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THE FIFTH ESTATE

The Debate of Our Times
"It may be decades before we understand the full impact of WikiLeaks and how it revolutionized the spread of information. With events still unfolding, this film does not aim to be the conclusive statement on the topic. Instead, we set out to create a drama that explores the challenges of transparency and that, we hope, enlivens and enriches the conversations WikiLeaks has provoked."
-- Bill Condon, Director

The First Estate: Clergy/Government

The Second Estate: Nobility/Wealthy Elite

The Third Estate: Commoners/Workers

The Fourth Estate: Press/Media

The Fifth Estate: Those who aim to keep the other estates in check, recently defined as whistleblowers, watchdogs, citizen journalists ... and WikiLeaks

Every generation produces a rebellious figure that changes the game of power and becomes something larger than him. For some, that person is a visionary symbol of hope; for others, a dangerous enemy of the state. In the early 21st century, such a figure has emerged in Julian Assange and his groundbreaking, information- disseminating organization, WikiLeaks. Initiated in 2006 as a nonprofit devoted to publishing previously secret, potentially incendiary information from anonymous sources, while offering the security of cutting-edge cryptography, WikiLeaks shattered the mold of 21st century news gathering, trumping mainstream media organizations and infuriating people in power.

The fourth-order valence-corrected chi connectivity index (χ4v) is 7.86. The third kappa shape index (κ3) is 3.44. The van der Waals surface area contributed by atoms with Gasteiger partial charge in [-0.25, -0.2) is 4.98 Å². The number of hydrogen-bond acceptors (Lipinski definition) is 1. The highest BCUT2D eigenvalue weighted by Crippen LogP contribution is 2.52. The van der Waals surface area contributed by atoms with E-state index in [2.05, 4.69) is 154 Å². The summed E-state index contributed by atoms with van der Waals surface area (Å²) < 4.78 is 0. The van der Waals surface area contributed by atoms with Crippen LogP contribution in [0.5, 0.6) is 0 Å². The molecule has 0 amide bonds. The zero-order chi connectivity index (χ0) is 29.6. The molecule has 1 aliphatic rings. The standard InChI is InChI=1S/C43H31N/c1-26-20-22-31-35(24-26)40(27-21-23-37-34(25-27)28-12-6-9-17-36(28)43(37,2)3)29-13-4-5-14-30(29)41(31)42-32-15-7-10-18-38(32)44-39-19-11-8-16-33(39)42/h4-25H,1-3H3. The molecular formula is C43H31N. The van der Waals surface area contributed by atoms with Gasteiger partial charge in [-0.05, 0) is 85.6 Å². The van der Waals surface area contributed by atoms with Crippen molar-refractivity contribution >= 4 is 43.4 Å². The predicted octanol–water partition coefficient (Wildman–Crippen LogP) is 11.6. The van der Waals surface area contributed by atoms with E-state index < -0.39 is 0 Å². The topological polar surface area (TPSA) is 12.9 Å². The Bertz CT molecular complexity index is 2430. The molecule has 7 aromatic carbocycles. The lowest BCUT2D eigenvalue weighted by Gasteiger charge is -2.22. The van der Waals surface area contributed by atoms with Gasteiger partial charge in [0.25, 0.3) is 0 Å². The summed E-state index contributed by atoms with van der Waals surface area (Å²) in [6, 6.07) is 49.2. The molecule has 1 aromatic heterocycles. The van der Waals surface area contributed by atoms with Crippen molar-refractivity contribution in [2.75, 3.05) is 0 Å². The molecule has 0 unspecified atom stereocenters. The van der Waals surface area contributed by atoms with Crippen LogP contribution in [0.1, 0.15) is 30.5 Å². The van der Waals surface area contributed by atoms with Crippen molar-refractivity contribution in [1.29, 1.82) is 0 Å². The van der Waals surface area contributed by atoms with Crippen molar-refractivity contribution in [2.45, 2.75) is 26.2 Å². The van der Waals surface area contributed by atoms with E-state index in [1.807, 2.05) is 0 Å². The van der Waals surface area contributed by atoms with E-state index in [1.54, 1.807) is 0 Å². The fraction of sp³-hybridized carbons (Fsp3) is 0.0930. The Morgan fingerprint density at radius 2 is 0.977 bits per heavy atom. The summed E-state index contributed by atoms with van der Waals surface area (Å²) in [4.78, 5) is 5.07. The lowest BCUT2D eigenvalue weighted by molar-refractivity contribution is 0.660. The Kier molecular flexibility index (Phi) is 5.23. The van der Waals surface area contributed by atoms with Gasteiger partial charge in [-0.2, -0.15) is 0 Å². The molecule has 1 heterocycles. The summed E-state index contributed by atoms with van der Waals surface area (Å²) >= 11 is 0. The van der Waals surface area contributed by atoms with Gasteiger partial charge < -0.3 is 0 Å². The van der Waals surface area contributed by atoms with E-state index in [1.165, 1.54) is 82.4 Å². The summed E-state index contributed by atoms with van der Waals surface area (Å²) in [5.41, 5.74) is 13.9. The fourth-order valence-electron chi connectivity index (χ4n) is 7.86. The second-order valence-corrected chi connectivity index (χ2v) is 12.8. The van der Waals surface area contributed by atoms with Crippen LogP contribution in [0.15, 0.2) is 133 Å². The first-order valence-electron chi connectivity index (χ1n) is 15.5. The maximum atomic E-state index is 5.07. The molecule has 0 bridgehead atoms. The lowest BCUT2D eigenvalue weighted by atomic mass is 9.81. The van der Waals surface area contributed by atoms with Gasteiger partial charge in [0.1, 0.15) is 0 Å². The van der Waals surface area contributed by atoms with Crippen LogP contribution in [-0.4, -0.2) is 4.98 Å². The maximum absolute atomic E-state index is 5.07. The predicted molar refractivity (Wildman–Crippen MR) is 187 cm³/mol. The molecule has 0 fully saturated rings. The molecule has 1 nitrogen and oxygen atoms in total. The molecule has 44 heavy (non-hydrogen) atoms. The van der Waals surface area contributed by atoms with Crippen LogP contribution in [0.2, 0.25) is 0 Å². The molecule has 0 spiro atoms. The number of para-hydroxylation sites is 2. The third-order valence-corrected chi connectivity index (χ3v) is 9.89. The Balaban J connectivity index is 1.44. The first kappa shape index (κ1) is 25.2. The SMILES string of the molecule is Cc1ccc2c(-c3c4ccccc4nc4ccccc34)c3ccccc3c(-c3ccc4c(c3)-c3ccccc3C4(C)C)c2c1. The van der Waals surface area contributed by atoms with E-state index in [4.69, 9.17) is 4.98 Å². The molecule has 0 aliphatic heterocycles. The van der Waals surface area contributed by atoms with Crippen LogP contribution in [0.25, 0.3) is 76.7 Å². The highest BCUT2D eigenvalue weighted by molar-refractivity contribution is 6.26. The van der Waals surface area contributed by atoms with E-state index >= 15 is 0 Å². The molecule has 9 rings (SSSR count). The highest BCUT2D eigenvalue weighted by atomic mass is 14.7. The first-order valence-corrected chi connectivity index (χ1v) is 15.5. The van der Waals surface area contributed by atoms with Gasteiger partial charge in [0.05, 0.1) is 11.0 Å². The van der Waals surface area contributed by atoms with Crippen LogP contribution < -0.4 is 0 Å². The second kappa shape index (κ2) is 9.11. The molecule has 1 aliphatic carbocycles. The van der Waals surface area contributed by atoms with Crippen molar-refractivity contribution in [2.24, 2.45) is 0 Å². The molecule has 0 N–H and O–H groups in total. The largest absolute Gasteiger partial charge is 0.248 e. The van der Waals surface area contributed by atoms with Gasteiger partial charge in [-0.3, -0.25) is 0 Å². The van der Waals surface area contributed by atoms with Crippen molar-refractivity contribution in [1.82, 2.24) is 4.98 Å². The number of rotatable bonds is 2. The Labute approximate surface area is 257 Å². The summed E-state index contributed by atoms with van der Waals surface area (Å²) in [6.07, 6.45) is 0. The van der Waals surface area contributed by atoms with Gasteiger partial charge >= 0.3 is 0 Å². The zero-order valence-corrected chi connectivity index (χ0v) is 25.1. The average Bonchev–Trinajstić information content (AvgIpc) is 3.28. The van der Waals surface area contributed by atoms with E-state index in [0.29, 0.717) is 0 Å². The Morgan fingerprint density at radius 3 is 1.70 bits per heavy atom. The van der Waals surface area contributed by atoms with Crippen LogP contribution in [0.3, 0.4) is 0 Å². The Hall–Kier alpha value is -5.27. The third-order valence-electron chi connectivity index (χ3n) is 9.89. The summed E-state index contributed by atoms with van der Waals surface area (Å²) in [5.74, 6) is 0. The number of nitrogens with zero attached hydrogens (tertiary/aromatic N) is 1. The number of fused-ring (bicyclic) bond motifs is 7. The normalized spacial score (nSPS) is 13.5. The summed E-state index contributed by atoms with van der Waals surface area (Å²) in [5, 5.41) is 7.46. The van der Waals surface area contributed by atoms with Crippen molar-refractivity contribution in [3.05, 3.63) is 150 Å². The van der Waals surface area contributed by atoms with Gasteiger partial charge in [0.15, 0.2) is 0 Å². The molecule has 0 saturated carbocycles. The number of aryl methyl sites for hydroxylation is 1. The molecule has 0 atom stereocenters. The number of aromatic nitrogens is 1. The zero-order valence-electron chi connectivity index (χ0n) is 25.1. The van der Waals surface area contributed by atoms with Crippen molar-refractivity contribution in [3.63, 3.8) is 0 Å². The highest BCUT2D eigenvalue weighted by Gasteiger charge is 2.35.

Then, Assange became a news story unto himself. In 2010, as WikiLeaks led the release of the largest trove of secret, government files ever to see the light of day, Assange began to emerge simultaneously as a hero, a villain, a journalist, or perhaps just a guarded man caught in a blinding global spotlight.

At this very moment, Assange and WikiLeaks remain at the white-hot center of raging debates over where our society will draw the line between openness and security ... and who should decide where to draw those lines. It's a fire that is further fueled each time volatile information, the kind that can be both world changing and dangerous, is revealed, as in the recent case of Edward Snowden.

So in 2010, did WikiLeaks strike a bold, winning blow for democracy and justice, allowing ordinary people who had been kept in the dark to see the concealed actions of governments and corporations that skirted the edges of law? Or did it open the digital floodgates to reckless disclosures that could put people and nations in unpredictable peril?

These questions are at the heart of the first major feature film to explore the WikiLeaks phenomenon. Director Bill Condon probes them in a lightning-paced, kaleidoscopic portrait of our information-obsessed age, but does not pretend there can be any final answers at this juncture. Instead, he turns the story of WikiLeaks' emergence from an anonymous hacker's movement to a major world player into a gripping political thriller, a drama of friendship and betrayal, and a thought-provoking snapshot of a world where electronic communication can be both liberator and threat. Though the story pulses through a variety of screens -- in tweets and texts and strings of code -- Condon also unravels a starkly human story of fiery ideals colliding with thorny realities.